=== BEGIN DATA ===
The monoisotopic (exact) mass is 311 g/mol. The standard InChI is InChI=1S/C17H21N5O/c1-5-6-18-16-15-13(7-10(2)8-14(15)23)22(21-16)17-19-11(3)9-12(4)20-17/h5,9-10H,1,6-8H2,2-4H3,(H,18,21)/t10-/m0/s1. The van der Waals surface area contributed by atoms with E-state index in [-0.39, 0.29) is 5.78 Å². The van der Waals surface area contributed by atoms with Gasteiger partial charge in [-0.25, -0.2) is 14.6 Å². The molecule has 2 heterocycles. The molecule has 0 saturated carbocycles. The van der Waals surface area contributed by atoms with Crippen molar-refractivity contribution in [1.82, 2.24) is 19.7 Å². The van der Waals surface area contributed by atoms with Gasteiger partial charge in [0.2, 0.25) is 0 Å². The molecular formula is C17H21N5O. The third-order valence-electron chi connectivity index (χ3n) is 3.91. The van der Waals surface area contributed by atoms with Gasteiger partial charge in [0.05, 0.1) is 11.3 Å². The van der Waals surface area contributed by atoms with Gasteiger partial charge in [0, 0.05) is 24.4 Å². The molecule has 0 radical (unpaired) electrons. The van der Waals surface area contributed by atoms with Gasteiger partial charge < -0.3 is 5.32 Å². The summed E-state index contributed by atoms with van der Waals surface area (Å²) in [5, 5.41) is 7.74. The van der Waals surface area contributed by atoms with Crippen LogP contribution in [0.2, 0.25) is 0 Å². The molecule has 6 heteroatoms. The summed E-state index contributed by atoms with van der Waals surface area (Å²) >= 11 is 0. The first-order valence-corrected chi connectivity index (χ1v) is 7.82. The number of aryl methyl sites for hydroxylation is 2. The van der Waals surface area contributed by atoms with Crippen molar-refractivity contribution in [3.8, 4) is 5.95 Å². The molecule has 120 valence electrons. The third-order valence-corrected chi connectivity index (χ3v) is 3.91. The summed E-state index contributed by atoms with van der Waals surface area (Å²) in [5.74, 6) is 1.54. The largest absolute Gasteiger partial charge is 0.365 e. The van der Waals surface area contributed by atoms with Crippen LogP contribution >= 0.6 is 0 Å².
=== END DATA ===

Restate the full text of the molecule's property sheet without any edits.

The monoisotopic (exact) mass is 311 g/mol. The standard InChI is InChI=1S/C17H21N5O/c1-5-6-18-16-15-13(7-10(2)8-14(15)23)22(21-16)17-19-11(3)9-12(4)20-17/h5,9-10H,1,6-8H2,2-4H3,(H,18,21)/t10-/m0/s1. The van der Waals surface area contributed by atoms with E-state index in [-0.39, 0.29) is 5.78 Å². The van der Waals surface area contributed by atoms with Gasteiger partial charge in [-0.25, -0.2) is 14.6 Å². The molecule has 2 heterocycles. The molecule has 0 saturated carbocycles. The van der Waals surface area contributed by atoms with Crippen molar-refractivity contribution in [1.82, 2.24) is 19.7 Å². The van der Waals surface area contributed by atoms with Gasteiger partial charge in [0.2, 0.25) is 0 Å². The molecular formula is C17H21N5O. The third-order valence-electron chi connectivity index (χ3n) is 3.91. The van der Waals surface area contributed by atoms with Gasteiger partial charge in [0.05, 0.1) is 11.3 Å². The van der Waals surface area contributed by atoms with Gasteiger partial charge in [0, 0.05) is 24.4 Å². The molecule has 0 radical (unpaired) electrons. The van der Waals surface area contributed by atoms with Gasteiger partial charge < -0.3 is 5.32 Å². The summed E-state index contributed by atoms with van der Waals surface area (Å²) in [5, 5.41) is 7.74. The van der Waals surface area contributed by atoms with Crippen LogP contribution in [0.2, 0.25) is 0 Å². The molecule has 6 heteroatoms. The summed E-state index contributed by atoms with van der Waals surface area (Å²) >= 11 is 0. The first-order valence-corrected chi connectivity index (χ1v) is 7.82. The number of aryl methyl sites for hydroxylation is 2. The van der Waals surface area contributed by atoms with Crippen molar-refractivity contribution in [3.8, 4) is 5.95 Å². The molecule has 120 valence electrons. The third-order valence-corrected chi connectivity index (χ3v) is 3.91. The summed E-state index contributed by atoms with van der Waals surface area (Å²) in [5.74, 6) is 1.54. The largest absolute Gasteiger partial charge is 0.365 e. The van der Waals surface area contributed by atoms with Crippen LogP contribution >= 0.6 is 0 Å².